lifestyle

The questions you need to ask before handing over your credit card.

Ethical shopping
Ethical shopping.

By ANGELA D’ALTON

Australians collectively spend over $6 million a year on fashion items that end in landfill.

During a recent trip to New York I purchased a pair of boots from a Brooklyn store that have a lifetime warranty. If I ever have a problem with my boots, the store will provide me with a replacement pair.

That’s not only exceptional customer service, but that’s a belief in the product and an effort to not contribute further to an ever increasing landfill problem created by thoughtless consumption.

Conscious consumption is rare in our consumer driven society, especially when the mass produced fashion industry survives on the fickle marketing of trends, begging consumers to engage in a cycle of buying and discarding.  Conscious consumption is about consciously expressing your individuality and not buying into trends created by marketing.

Second-hand treasures at Bondi Markets.

Using vintage or pre-loved pieces, mixed with handmade items you can find from the makers at markets, or online through market places such as Etsy, supports a new economy that isn’t based on disposability.

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Plus, as a consumer, you are re-affirming traditional commercial connections within the community that have been lost since the industrial revolution and post-war consumerism took full effect.

I was born in the early part of 1973 and brought up by, at the time, young semi-bougie, pseudo-hippy Baby Boomer parents – the ultimate consumers. My father worked for fashion brand Levi, then for Amco and Wrangler (when jeans were made in both Sydney and Adelaide) and at one time we even had our own jeans shop. I was the first kid in Australia to own a pair of toddler sized Levi jeans, thereby cementing my interest in fashion.

After school, I bought into the corporate world, even though I had dreamed of a far more creative inner-west bohemian life. After leaving home I needed luxuries such as food and shelter, so I silenced my creative side and earned money during the technology boom. I spent all my newly earned money on fashion, including expensive investment pieces and cheaper disposable fashion, but I eventually hit a wall of depression and anxiety, dissatisfied with life that no amount of clothing could fix.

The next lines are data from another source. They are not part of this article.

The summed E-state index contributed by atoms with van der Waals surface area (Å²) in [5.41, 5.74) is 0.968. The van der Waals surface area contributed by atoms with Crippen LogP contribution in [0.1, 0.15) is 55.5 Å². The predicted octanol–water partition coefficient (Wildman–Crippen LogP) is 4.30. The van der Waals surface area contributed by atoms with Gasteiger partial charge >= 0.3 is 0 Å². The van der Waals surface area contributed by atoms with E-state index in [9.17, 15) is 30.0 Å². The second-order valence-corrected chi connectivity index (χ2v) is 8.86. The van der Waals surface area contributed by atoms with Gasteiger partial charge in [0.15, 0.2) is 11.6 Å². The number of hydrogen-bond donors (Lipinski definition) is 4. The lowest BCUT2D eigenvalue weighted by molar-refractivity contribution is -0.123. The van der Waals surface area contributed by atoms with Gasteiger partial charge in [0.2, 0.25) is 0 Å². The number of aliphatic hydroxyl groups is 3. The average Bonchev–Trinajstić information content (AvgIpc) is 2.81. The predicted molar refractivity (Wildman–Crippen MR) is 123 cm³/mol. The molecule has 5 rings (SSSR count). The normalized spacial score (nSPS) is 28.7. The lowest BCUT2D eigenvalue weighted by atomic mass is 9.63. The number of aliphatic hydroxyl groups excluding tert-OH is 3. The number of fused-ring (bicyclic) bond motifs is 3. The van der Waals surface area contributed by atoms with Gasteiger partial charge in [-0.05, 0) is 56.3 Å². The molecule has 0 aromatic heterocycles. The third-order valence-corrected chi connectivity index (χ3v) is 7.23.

Shopping regret.

During that period the dialogue about climate change was increasing and I was exposed to the many ways in which clothing manufacturing was contributing to environmental and cultural degradation. I sadly realised that I was part of the cycle.

I therefore set out to change my ways by starting my own business, Leeloo, combining my interest in fashion, design and market shopping, with my new found respect for the planet.

The business supported young Australian artists and designers and shone a light on the manufacturing process, giving each product a quality lineage, plus it provided a sense of community by providing dialogue between the buyer and maker. It promoted conscious consumption.

Today when I purchase, I ask the hard questions;  is it something I really want or need, something that I’ve thought about, something that has value?  When I need something new for myself or my household, I think about whether or not there’s a hand-me-down from family or friends,  a bargain that I can pick up from Reverse Garbage, explore the kerb, a garage sale, buy from the local charity store or indeed locate a suitable handmade alternative.

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Be a conscious consumer.

If we examine purchasing habits and decide whether things are a need or a want, we make purchasing decisions from a different point of view.  Instead of buying to replace with the latest shinier version, take a moment to think about the life span of that purchase, as most purchases will outlive the human race.

There’s also a lot to be said for avoiding the trappings of greed associated with the rampant consumerism we are conditioned to by advertising and marketing – allow your conscious consumption to outlast any piece of clothing and let’s make that the new trend.

angela

Angela D’Alton is the Communications Manager for Garage Sale Trail, the former community manager for Etsy and advocate for conscious consumption. This is an excerpt from a speech delivered at The Sydney Jewish Museum, as part of the More Dash, Less Trash Dressing Sydney program of events. The next debate Does The Media Fashion Fashion? is on June 26. To book call 02 9360 7999.

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